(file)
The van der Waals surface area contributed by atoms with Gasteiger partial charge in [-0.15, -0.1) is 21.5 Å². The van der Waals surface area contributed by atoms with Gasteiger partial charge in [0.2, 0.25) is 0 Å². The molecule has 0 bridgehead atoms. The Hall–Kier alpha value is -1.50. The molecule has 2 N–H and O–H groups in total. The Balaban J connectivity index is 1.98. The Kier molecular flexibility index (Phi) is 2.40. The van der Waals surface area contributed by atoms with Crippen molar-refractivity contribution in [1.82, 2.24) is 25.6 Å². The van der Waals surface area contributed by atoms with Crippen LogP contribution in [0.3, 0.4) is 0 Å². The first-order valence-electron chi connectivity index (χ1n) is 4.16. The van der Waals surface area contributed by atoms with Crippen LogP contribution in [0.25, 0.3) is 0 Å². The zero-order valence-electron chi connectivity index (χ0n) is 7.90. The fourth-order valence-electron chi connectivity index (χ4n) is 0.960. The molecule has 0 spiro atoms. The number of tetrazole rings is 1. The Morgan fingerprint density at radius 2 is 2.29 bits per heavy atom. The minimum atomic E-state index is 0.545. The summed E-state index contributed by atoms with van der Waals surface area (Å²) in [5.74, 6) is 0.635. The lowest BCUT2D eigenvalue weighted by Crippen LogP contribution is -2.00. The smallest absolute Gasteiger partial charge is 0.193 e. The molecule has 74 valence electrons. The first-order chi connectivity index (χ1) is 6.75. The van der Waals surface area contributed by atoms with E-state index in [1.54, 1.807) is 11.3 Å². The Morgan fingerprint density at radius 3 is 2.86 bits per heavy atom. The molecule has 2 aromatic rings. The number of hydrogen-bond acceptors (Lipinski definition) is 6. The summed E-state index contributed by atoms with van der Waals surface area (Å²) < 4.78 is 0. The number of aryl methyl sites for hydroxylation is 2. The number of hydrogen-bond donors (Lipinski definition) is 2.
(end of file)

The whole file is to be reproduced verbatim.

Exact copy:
The van der Waals surface area contributed by atoms with Gasteiger partial charge in [-0.15, -0.1) is 21.5 Å². The van der Waals surface area contributed by atoms with Gasteiger partial charge in [0.2, 0.25) is 0 Å². The molecule has 0 bridgehead atoms. The Hall–Kier alpha value is -1.50. The molecule has 2 N–H and O–H groups in total. The Balaban J connectivity index is 1.98. The Kier molecular flexibility index (Phi) is 2.40. The van der Waals surface area contributed by atoms with Crippen molar-refractivity contribution in [1.82, 2.24) is 25.6 Å². The van der Waals surface area contributed by atoms with Crippen LogP contribution in [0.3, 0.4) is 0 Å². The first-order valence-electron chi connectivity index (χ1n) is 4.16. The van der Waals surface area contributed by atoms with Crippen LogP contribution in [0.25, 0.3) is 0 Å². The zero-order valence-electron chi connectivity index (χ0n) is 7.90. The fourth-order valence-electron chi connectivity index (χ4n) is 0.960. The molecule has 0 spiro atoms. The number of tetrazole rings is 1. The Morgan fingerprint density at radius 2 is 2.29 bits per heavy atom. The minimum atomic E-state index is 0.545. The summed E-state index contributed by atoms with van der Waals surface area (Å²) in [5.74, 6) is 0.635. The lowest BCUT2D eigenvalue weighted by Crippen LogP contribution is -2.00. The smallest absolute Gasteiger partial charge is 0.193 e. The molecule has 74 valence electrons. The first-order chi connectivity index (χ1) is 6.75. The van der Waals surface area contributed by atoms with E-state index in [1.54, 1.807) is 11.3 Å². The Morgan fingerprint density at radius 3 is 2.86 bits per heavy atom. The molecule has 2 aromatic rings. The number of hydrogen-bond acceptors (Lipinski definition) is 6. The summed E-state index contributed by atoms with van der Waals surface area (Å²) < 4.78 is 0. The number of aryl methyl sites for hydroxylation is 2. The number of hydrogen-bond donors (Lipinski definition) is 2.